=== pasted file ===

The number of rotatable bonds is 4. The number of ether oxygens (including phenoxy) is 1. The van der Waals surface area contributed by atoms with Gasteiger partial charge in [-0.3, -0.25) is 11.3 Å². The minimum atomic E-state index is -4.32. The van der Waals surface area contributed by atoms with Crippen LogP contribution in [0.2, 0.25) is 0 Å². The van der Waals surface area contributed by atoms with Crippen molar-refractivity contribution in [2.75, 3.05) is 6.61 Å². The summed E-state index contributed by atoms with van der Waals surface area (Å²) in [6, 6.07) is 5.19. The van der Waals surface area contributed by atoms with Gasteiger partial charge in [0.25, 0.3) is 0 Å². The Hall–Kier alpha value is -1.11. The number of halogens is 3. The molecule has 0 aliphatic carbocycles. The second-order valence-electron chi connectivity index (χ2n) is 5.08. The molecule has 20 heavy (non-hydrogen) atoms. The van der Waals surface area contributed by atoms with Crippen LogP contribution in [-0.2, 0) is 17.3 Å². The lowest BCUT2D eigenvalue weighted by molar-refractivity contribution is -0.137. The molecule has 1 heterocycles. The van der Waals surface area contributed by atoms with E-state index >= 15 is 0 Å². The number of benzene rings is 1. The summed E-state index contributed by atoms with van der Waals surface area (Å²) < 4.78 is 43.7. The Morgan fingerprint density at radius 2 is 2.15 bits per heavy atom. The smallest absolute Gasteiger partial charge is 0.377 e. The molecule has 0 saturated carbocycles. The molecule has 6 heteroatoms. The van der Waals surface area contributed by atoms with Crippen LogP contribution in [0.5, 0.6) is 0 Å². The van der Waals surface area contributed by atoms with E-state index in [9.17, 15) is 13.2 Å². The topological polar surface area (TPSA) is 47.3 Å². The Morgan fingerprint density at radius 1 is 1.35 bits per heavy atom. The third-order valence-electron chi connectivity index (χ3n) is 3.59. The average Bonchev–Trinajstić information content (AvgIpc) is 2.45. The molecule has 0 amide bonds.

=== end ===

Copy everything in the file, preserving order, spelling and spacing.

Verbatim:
The number of rotatable bonds is 4. The number of ether oxygens (including phenoxy) is 1. The van der Waals surface area contributed by atoms with Gasteiger partial charge in [-0.3, -0.25) is 11.3 Å². The minimum atomic E-state index is -4.32. The van der Waals surface area contributed by atoms with Crippen LogP contribution in [0.2, 0.25) is 0 Å². The van der Waals surface area contributed by atoms with Crippen molar-refractivity contribution in [2.75, 3.05) is 6.61 Å². The summed E-state index contributed by atoms with van der Waals surface area (Å²) in [6, 6.07) is 5.19. The van der Waals surface area contributed by atoms with Gasteiger partial charge in [0.25, 0.3) is 0 Å². The Hall–Kier alpha value is -1.11. The number of halogens is 3. The molecule has 0 aliphatic carbocycles. The second-order valence-electron chi connectivity index (χ2n) is 5.08. The molecule has 20 heavy (non-hydrogen) atoms. The van der Waals surface area contributed by atoms with Crippen LogP contribution in [-0.2, 0) is 17.3 Å². The lowest BCUT2D eigenvalue weighted by molar-refractivity contribution is -0.137. The molecule has 1 heterocycles. The van der Waals surface area contributed by atoms with E-state index >= 15 is 0 Å². The number of benzene rings is 1. The summed E-state index contributed by atoms with van der Waals surface area (Å²) < 4.78 is 43.7. The Morgan fingerprint density at radius 2 is 2.15 bits per heavy atom. The smallest absolute Gasteiger partial charge is 0.377 e. The molecule has 0 saturated carbocycles. The molecule has 6 heteroatoms. The van der Waals surface area contributed by atoms with Crippen LogP contribution in [0.5, 0.6) is 0 Å². The van der Waals surface area contributed by atoms with E-state index in [9.17, 15) is 13.2 Å². The topological polar surface area (TPSA) is 47.3 Å². The Morgan fingerprint density at radius 1 is 1.35 bits per heavy atom. The third-order valence-electron chi connectivity index (χ3n) is 3.59. The average Bonchev–Trinajstić information content (AvgIpc) is 2.45. The molecule has 0 amide bonds.